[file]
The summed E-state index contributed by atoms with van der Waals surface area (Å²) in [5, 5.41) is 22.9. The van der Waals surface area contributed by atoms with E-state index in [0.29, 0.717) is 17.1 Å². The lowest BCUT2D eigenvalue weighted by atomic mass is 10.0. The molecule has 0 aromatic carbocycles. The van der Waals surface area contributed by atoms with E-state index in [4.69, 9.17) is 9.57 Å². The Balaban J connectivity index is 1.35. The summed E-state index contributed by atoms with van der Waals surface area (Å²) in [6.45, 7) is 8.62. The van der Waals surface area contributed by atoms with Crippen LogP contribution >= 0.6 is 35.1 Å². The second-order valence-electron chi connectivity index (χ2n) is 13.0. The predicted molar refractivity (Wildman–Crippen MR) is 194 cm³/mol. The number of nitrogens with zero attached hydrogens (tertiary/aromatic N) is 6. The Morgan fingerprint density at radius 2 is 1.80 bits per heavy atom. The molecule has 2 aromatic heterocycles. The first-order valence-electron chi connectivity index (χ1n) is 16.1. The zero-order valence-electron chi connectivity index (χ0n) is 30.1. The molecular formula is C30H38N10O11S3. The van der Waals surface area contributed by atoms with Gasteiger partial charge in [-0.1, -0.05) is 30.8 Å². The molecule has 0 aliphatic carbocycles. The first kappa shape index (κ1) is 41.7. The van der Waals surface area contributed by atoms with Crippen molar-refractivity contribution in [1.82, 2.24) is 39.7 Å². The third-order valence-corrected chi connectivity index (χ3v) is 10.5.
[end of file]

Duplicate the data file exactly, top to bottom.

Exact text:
The summed E-state index contributed by atoms with van der Waals surface area (Å²) in [5, 5.41) is 22.9. The van der Waals surface area contributed by atoms with E-state index in [0.29, 0.717) is 17.1 Å². The lowest BCUT2D eigenvalue weighted by atomic mass is 10.0. The molecule has 0 aromatic carbocycles. The van der Waals surface area contributed by atoms with E-state index in [4.69, 9.17) is 9.57 Å². The Balaban J connectivity index is 1.35. The summed E-state index contributed by atoms with van der Waals surface area (Å²) in [6.45, 7) is 8.62. The van der Waals surface area contributed by atoms with Crippen LogP contribution >= 0.6 is 35.1 Å². The second-order valence-electron chi connectivity index (χ2n) is 13.0. The predicted molar refractivity (Wildman–Crippen MR) is 194 cm³/mol. The number of nitrogens with zero attached hydrogens (tertiary/aromatic N) is 6. The Morgan fingerprint density at radius 2 is 1.80 bits per heavy atom. The molecule has 2 aromatic heterocycles. The first-order valence-electron chi connectivity index (χ1n) is 16.1. The zero-order valence-electron chi connectivity index (χ0n) is 30.1. The molecular formula is C30H38N10O11S3. The van der Waals surface area contributed by atoms with Gasteiger partial charge in [-0.1, -0.05) is 30.8 Å². The molecule has 0 aliphatic carbocycles. The first kappa shape index (κ1) is 41.7. The van der Waals surface area contributed by atoms with Crippen molar-refractivity contribution in [1.82, 2.24) is 39.7 Å². The third-order valence-corrected chi connectivity index (χ3v) is 10.5.